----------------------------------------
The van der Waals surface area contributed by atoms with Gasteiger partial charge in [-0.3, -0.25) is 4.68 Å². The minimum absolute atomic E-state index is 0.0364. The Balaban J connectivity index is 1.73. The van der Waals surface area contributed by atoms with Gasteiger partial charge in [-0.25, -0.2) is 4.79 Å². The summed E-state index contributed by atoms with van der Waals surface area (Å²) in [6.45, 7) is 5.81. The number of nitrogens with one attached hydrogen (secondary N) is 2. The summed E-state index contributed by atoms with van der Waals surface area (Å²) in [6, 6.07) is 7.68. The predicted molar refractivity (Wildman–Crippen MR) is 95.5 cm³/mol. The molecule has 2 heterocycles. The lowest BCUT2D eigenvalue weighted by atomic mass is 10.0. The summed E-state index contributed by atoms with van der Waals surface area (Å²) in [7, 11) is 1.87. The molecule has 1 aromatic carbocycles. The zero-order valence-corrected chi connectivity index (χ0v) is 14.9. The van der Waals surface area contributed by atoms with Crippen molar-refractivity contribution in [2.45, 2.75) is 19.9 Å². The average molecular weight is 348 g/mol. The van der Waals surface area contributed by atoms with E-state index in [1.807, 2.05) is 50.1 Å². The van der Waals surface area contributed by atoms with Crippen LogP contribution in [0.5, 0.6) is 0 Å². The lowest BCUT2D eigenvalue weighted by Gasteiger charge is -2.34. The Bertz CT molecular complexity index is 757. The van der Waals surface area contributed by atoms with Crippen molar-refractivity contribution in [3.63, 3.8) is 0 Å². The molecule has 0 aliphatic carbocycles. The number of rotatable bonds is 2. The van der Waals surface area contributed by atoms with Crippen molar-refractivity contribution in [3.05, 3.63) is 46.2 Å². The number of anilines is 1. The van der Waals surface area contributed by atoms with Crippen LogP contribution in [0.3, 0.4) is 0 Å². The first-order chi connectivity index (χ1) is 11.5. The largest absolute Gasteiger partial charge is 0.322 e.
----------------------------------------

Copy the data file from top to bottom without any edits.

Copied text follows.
The van der Waals surface area contributed by atoms with Gasteiger partial charge in [-0.3, -0.25) is 4.68 Å². The minimum absolute atomic E-state index is 0.0364. The Balaban J connectivity index is 1.73. The van der Waals surface area contributed by atoms with Gasteiger partial charge in [-0.25, -0.2) is 4.79 Å². The summed E-state index contributed by atoms with van der Waals surface area (Å²) in [6.45, 7) is 5.81. The number of nitrogens with one attached hydrogen (secondary N) is 2. The summed E-state index contributed by atoms with van der Waals surface area (Å²) in [6, 6.07) is 7.68. The predicted molar refractivity (Wildman–Crippen MR) is 95.5 cm³/mol. The molecule has 2 heterocycles. The lowest BCUT2D eigenvalue weighted by atomic mass is 10.0. The summed E-state index contributed by atoms with van der Waals surface area (Å²) in [7, 11) is 1.87. The molecule has 1 aromatic carbocycles. The zero-order valence-corrected chi connectivity index (χ0v) is 14.9. The van der Waals surface area contributed by atoms with Crippen molar-refractivity contribution in [2.45, 2.75) is 19.9 Å². The average molecular weight is 348 g/mol. The van der Waals surface area contributed by atoms with E-state index in [1.807, 2.05) is 50.1 Å². The van der Waals surface area contributed by atoms with Crippen LogP contribution in [0.5, 0.6) is 0 Å². The lowest BCUT2D eigenvalue weighted by Gasteiger charge is -2.34. The Bertz CT molecular complexity index is 757. The van der Waals surface area contributed by atoms with Crippen molar-refractivity contribution in [3.63, 3.8) is 0 Å². The molecule has 0 aliphatic carbocycles. The number of rotatable bonds is 2. The van der Waals surface area contributed by atoms with Crippen molar-refractivity contribution in [3.05, 3.63) is 46.2 Å². The number of anilines is 1. The van der Waals surface area contributed by atoms with Crippen LogP contribution in [0.3, 0.4) is 0 Å². The first-order chi connectivity index (χ1) is 11.5. The largest absolute Gasteiger partial charge is 0.322 e.